One test question for Time readers and subscribers who slogged through the whole Time 100 (the most influential earthings): which profile is the sugariest? There's a real contest between Michelle Obama (by Oprah Winfrey) and Oprah Winfrey (by Diane Sawyer). First, there's the huge picture of Mrs. Obama at the top of the Heroes & Icons section, and complete adoration from Oprah:
Michelle Obama doesn't just inspire us. She affirms us with her intelligence, authenticity, depth and compassion. We see the best of ourselves in her and marvel that no matter what she's doing, she brings 100% of herself to the experience.
I first met Michelle almost five years ago, shortly after Senator Barack Obama's riveting 2004 DNC speech. Long before there was serious talk of a campaign for the presidency, I remember going to the Obamas' house for dinner. I figured there would be takeout since I knew that, like me, Michelle had worked all day. But no, there she was in the kitchen, calm and organized, preparing linguine with shrimp and vegetables.
The woman I witnessed five years ago, with her graciousness, care and attention to detail, is the same woman I visited in the White House in February. Her very presence makes you feel welcome. Her political power is secondary to her heart power, and I salute her for that. I trust her. I know that whatever she gives her attention to, the truth will always be present. She doesn't make false moves.
The joy Michelle, 45, brings to her roles as First Mother and First Lady is what makes her so intoxicating. We want that joy in the roles we inhabit as mothers, wives, workers, daughters and friends. And while we admire those arms and applaud her fashion choices (from J. Crew to top designers), her greatest influence is that she makes us want to be our own best selves — and maybe lift a few weights too.
Watching her on the global stage greeting the Queen and chatting with dignitaries and representing us the way we imagine presenting ourselves on our best day, I was reminded of lines from Maya Angelou's poem "Phenomenal Woman": "It's the fire in my eyes,/ And the flash of my teeth,/ The swing in my waist,/ And the joy in my feet./ I'm a woman/ Phenomenally."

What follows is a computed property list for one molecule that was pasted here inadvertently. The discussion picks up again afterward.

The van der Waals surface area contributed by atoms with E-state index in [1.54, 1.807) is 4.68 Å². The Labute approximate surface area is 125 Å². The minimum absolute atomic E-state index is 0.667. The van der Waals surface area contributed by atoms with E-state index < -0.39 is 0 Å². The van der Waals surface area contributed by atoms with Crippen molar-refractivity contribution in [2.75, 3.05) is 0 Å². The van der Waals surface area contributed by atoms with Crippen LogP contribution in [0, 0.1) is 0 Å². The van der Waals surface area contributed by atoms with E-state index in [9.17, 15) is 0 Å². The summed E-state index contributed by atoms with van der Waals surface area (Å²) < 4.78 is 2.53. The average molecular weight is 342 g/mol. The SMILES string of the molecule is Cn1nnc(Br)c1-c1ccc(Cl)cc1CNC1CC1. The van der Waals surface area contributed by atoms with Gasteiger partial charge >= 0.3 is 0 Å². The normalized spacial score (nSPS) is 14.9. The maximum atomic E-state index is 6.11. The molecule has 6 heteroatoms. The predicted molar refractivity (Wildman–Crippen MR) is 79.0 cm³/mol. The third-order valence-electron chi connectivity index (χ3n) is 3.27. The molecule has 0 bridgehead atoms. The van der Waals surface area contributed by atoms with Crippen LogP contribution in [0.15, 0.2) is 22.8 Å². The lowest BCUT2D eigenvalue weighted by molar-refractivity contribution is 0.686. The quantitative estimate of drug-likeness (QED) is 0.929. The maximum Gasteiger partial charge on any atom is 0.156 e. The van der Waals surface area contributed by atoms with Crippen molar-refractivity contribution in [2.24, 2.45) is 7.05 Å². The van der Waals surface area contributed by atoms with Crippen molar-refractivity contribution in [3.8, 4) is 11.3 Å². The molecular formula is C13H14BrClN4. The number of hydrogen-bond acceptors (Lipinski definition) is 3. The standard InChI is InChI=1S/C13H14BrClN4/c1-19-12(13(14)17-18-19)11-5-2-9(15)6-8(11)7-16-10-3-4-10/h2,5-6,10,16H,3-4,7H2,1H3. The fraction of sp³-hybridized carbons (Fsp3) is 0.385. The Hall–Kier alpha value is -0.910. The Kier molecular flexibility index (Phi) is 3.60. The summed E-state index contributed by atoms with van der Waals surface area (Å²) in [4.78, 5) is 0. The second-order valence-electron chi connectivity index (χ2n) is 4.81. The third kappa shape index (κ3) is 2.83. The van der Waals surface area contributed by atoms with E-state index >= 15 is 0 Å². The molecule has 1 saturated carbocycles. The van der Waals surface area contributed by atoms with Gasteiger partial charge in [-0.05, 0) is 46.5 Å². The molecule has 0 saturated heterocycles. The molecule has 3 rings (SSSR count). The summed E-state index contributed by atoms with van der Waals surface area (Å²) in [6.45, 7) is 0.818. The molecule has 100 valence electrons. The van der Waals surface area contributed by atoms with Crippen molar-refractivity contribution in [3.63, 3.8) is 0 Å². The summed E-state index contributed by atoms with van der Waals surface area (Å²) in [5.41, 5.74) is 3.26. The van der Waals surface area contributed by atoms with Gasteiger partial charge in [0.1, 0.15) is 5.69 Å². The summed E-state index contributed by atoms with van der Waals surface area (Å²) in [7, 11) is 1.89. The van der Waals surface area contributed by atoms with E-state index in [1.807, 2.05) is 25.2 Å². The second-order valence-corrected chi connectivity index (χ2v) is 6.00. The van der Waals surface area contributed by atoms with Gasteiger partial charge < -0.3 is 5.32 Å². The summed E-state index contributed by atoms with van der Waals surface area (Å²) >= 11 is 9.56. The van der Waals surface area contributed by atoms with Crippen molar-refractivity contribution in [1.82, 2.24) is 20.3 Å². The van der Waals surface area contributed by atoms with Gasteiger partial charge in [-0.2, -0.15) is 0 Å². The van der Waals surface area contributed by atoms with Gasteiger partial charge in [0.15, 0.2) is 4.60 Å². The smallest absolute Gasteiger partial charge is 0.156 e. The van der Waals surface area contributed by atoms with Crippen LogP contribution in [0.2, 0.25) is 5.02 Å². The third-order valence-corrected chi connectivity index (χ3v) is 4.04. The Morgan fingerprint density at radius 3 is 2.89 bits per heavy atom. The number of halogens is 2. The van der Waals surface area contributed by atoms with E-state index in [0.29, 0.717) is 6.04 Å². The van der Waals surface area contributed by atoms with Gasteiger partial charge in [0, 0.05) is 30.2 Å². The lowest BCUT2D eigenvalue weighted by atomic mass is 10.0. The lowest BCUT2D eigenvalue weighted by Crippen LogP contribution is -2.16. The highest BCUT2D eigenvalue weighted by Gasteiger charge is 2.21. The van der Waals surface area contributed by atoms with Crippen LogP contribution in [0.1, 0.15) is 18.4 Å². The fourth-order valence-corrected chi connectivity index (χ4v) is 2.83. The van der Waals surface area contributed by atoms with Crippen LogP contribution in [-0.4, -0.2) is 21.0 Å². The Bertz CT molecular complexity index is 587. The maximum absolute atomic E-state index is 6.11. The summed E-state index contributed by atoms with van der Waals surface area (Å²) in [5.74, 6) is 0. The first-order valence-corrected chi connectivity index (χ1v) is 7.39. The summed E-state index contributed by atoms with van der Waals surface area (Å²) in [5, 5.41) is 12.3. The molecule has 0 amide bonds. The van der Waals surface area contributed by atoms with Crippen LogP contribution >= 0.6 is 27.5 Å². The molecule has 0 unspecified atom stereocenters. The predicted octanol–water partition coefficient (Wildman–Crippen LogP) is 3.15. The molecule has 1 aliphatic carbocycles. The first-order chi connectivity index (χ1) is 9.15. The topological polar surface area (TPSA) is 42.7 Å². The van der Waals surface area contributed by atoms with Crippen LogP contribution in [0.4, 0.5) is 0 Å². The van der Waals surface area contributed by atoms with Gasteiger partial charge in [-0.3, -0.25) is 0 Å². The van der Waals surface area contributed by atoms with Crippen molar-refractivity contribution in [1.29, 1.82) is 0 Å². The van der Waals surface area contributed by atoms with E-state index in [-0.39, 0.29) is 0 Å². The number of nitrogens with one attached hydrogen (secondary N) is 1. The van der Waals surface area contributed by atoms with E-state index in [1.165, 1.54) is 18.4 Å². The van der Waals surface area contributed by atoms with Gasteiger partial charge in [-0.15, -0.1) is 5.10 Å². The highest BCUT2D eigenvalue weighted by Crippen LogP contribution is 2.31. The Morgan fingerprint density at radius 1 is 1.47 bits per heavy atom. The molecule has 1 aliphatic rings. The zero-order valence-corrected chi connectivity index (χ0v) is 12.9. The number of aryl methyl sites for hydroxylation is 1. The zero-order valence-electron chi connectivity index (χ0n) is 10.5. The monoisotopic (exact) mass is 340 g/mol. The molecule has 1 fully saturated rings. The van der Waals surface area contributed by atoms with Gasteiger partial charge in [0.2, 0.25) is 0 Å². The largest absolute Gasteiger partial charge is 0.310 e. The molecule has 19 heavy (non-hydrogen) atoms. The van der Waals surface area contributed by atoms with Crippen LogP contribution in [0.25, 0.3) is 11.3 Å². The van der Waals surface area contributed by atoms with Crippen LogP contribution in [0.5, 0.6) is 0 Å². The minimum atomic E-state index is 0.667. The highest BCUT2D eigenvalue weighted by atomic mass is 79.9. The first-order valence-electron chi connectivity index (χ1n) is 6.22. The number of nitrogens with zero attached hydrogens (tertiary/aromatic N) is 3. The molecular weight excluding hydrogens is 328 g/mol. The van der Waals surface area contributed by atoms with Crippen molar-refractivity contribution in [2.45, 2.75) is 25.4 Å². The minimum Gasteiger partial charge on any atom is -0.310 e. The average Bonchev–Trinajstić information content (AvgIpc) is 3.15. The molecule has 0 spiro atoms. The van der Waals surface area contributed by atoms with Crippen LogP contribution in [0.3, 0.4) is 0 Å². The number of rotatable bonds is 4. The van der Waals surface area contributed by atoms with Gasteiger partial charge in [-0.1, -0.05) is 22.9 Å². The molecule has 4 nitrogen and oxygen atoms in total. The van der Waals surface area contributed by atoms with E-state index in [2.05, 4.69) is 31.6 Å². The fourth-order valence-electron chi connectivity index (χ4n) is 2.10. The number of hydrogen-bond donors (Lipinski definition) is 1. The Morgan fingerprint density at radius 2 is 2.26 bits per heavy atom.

How sweet it is that America has a First Lady who embodies the vibrancy and confidence of a seriously prepared 21st century woman. A phenomenal woman indeed.
Diane Sawyer's tribute to Oprah in the same Heroes & Icons section was slightly smaller, but equally embarrassing in its willnigness to unfurl every adjective that springs to mind:
It's no wonder she's the only person to appear on this list every year since it began. She's always moving forward, seeking, changing — like the great explorers who reset the horizon every time they sailed.
This month Oprah, 55, will broadcast her 4,270th hour of national television, a conversation with America that began in 1986. Her curiosity is undiminished. So is her passion for healing the bruised parts of the world and wielding truth against the bruisers.
This past year, for the first time, she publicly supported a presidential candidate, knowing full well the risk but unable to imagine any point to having power if you won't put it on the line for something you believe in....
How on earth can you summarize Oprah? If she were a destination, it would be the place where joy serves the world's great need.
And if she were your next-door neighbor, she'd pad over in pajamas, help you finish the bag of potato chips and laugh with you about the mistakes we all make on the road to learning something new.
It's said the average human has 100,000 heartbeats a day. Oprah may not have more of them than the rest of us, but each one is powered by purpose. And every year, somehow she reminds us anew of the song that plays in our best dreams.